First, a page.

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What is Water Inequality ?

A recent World Bank consultation on water management in Kenya has triggered a necessary debate on the way we manage water resources. In the consultation, the World Bank called for new protection taxes and increased supervision fees on water supply companies. The proposed protection tax will be used to protect water resources. However, this means that water bills will increase, which makes the Kenyan population that continues to suffer from water shortages and inequality bitter. In this context, we need to decisively solve the two problems of water shortage and inequality.

Water scarcity

Water scarcity means that the demand for water exceeds the supply. By 2030, Africa’s demand for water is expected to quadruple. Therefore, water shortages may increase sharply, thereby exacerbating water inequality. Twenty years ago, the average water consumption in Africa was 47 liters per person per day, the lowest in the world.

This is a far cry from the average water consumption of 578 liters per person per day in the United States. Twenty years have passed, and the situation has hardly changed. This can be clearly seen in rural and urban households across Kenya. This is why we must re-examine the quantity and quality of water flowing into Kenyan households.

The journey of water from the forest catchment to our tap is becoming more and more dangerous. President Uhuru Kenyatta recently talked about the need to protect this water journey. He ordered NEMA to clean up the upstream river flowing into the Thwake Dam he was examining. Among these upstream rivers is the Nairobi River, which is heavily polluted. If the conservation tax means repairing these rivers and strengthening the protection of our water towers, then it would make sense. If paying a little more will cause Kenyans to demand value for money, then this will be a plus for the country, as water service providers will have to significantly enhance their game.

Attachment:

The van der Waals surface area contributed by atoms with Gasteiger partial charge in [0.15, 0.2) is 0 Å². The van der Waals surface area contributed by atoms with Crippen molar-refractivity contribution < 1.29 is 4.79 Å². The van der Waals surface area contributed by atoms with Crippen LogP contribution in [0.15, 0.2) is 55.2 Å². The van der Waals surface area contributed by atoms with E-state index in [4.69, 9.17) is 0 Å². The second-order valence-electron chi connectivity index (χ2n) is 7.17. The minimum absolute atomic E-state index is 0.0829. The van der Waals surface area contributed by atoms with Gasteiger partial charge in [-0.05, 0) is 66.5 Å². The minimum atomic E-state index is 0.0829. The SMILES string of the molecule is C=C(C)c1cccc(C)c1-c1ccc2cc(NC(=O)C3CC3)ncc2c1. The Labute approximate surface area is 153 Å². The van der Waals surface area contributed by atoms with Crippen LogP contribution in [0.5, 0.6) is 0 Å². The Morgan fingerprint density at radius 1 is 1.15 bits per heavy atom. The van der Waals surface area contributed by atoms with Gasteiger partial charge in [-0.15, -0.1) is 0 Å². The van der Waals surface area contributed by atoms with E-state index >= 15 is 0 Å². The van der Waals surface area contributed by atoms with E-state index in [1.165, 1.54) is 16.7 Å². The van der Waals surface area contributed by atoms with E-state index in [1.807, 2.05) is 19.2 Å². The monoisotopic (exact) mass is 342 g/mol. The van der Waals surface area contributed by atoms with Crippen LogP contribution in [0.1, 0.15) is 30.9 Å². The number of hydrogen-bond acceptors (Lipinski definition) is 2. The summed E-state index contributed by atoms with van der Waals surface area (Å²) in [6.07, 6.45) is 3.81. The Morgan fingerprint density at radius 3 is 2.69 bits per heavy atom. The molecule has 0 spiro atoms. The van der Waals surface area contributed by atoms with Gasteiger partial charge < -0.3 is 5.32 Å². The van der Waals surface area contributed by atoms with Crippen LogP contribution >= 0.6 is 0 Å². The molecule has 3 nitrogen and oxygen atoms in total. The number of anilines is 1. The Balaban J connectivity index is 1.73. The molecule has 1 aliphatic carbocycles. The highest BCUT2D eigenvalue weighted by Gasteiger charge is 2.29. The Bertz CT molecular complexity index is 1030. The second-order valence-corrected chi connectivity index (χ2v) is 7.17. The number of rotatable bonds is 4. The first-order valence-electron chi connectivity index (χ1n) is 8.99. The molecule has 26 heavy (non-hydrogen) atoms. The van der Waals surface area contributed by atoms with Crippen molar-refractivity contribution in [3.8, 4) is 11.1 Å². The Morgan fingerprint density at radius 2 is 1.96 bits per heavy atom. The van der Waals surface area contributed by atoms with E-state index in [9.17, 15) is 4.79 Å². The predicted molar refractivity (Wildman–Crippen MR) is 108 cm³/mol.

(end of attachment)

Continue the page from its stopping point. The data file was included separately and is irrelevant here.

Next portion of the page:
We must change this situation by converting wastewater into healthy water that can feed our farms. This can only be achieved by building a parallel water infrastructure that pumps recycled wastewater into farms across Kenya. Wastewater treatment and subsequent distribution to farms will greatly help solve the water shortage problem in Kenya. Due to water scarcity, Africa has lost billions of dollars every year. Due to lack of water, 5% of the African continent’s GDP is lost. According to the African Development Bank, Africa needs to invest nearly 7 trillion shillings in the water sector if it is to realize the 2025 Africa Water Vision. Fortunately, Kenya has invested billions of dollars in dam construction. Some of the dams currently under construction include Thwake Dam in Makueni County, Makamini Dam and Mwache Multipurpose Dam in Kwale County, and Bakuli 4 Dam in Marsabit County.

When we build these dams, we must fundamentally improve the management of the water that has flowed through our natural and building infrastructure. This kind of comprehensive water management needs to protect our forests as catchment areas, purify the rivers that provide water for dams, sustainably mine groundwater, and efficiently distribute water to households in every corner of the country. In fact, our efficient water management is equivalent to improving the quality of life. We cannot wait for the World Bank to issue an advisory opinion on the obvious. Let relevant institutions think green, act green and act instead of empty talk!



with information from: https://www.standardmedia.co.ke/opinion/article/2001418555/you-must-be-willing-to-pay-for-quality-water-and-its-sources

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